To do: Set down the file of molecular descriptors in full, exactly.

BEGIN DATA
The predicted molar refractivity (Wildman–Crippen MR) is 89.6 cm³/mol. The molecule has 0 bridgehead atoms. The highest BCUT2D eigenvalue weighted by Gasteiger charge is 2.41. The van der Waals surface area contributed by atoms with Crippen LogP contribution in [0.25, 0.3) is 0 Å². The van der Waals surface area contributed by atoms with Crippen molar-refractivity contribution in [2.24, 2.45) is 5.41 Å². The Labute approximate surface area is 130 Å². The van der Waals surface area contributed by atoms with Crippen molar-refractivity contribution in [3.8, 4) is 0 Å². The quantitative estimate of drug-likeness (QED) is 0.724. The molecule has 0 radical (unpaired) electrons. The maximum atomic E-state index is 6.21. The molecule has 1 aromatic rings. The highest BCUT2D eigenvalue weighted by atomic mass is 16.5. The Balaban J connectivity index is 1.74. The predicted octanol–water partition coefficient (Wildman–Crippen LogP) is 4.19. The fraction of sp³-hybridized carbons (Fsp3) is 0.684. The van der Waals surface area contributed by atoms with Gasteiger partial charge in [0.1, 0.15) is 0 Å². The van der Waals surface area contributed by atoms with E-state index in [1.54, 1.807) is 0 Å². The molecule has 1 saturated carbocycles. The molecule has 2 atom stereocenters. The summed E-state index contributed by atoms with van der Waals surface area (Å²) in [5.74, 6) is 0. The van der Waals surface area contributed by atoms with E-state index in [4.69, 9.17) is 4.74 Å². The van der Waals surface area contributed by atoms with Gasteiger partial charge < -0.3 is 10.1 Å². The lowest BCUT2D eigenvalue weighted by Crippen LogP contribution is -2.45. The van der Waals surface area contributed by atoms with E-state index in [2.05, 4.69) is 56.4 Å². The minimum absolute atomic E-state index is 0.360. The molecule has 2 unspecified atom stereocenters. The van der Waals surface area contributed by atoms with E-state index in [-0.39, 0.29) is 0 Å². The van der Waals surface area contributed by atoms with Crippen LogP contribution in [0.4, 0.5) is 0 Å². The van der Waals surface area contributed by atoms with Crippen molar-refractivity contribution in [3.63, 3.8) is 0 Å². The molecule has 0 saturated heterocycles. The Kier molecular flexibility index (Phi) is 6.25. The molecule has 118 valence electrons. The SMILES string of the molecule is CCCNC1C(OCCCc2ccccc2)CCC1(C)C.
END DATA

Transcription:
The predicted molar refractivity (Wildman–Crippen MR) is 89.6 cm³/mol. The molecule has 0 bridgehead atoms. The highest BCUT2D eigenvalue weighted by Gasteiger charge is 2.41. The van der Waals surface area contributed by atoms with Crippen LogP contribution in [0.25, 0.3) is 0 Å². The van der Waals surface area contributed by atoms with Crippen molar-refractivity contribution in [2.24, 2.45) is 5.41 Å². The Labute approximate surface area is 130 Å². The van der Waals surface area contributed by atoms with Crippen molar-refractivity contribution in [3.8, 4) is 0 Å². The quantitative estimate of drug-likeness (QED) is 0.724. The molecule has 0 radical (unpaired) electrons. The maximum atomic E-state index is 6.21. The molecule has 1 aromatic rings. The highest BCUT2D eigenvalue weighted by atomic mass is 16.5. The Balaban J connectivity index is 1.74. The predicted octanol–water partition coefficient (Wildman–Crippen LogP) is 4.19. The fraction of sp³-hybridized carbons (Fsp3) is 0.684. The van der Waals surface area contributed by atoms with Gasteiger partial charge in [0.1, 0.15) is 0 Å². The van der Waals surface area contributed by atoms with E-state index in [1.54, 1.807) is 0 Å². The molecule has 1 saturated carbocycles. The molecule has 2 atom stereocenters. The summed E-state index contributed by atoms with van der Waals surface area (Å²) in [5.74, 6) is 0. The van der Waals surface area contributed by atoms with E-state index in [4.69, 9.17) is 4.74 Å². The van der Waals surface area contributed by atoms with Gasteiger partial charge < -0.3 is 10.1 Å². The lowest BCUT2D eigenvalue weighted by Crippen LogP contribution is -2.45. The van der Waals surface area contributed by atoms with E-state index in [2.05, 4.69) is 56.4 Å². The minimum absolute atomic E-state index is 0.360. The molecule has 2 unspecified atom stereocenters. The van der Waals surface area contributed by atoms with E-state index in [-0.39, 0.29) is 0 Å². The van der Waals surface area contributed by atoms with Crippen LogP contribution in [0.4, 0.5) is 0 Å². The van der Waals surface area contributed by atoms with Crippen molar-refractivity contribution in [3.63, 3.8) is 0 Å². The molecule has 0 saturated heterocycles. The Kier molecular flexibility index (Phi) is 6.25. The molecule has 118 valence electrons. The SMILES string of the molecule is CCCNC1C(OCCCc2ccccc2)CCC1(C)C.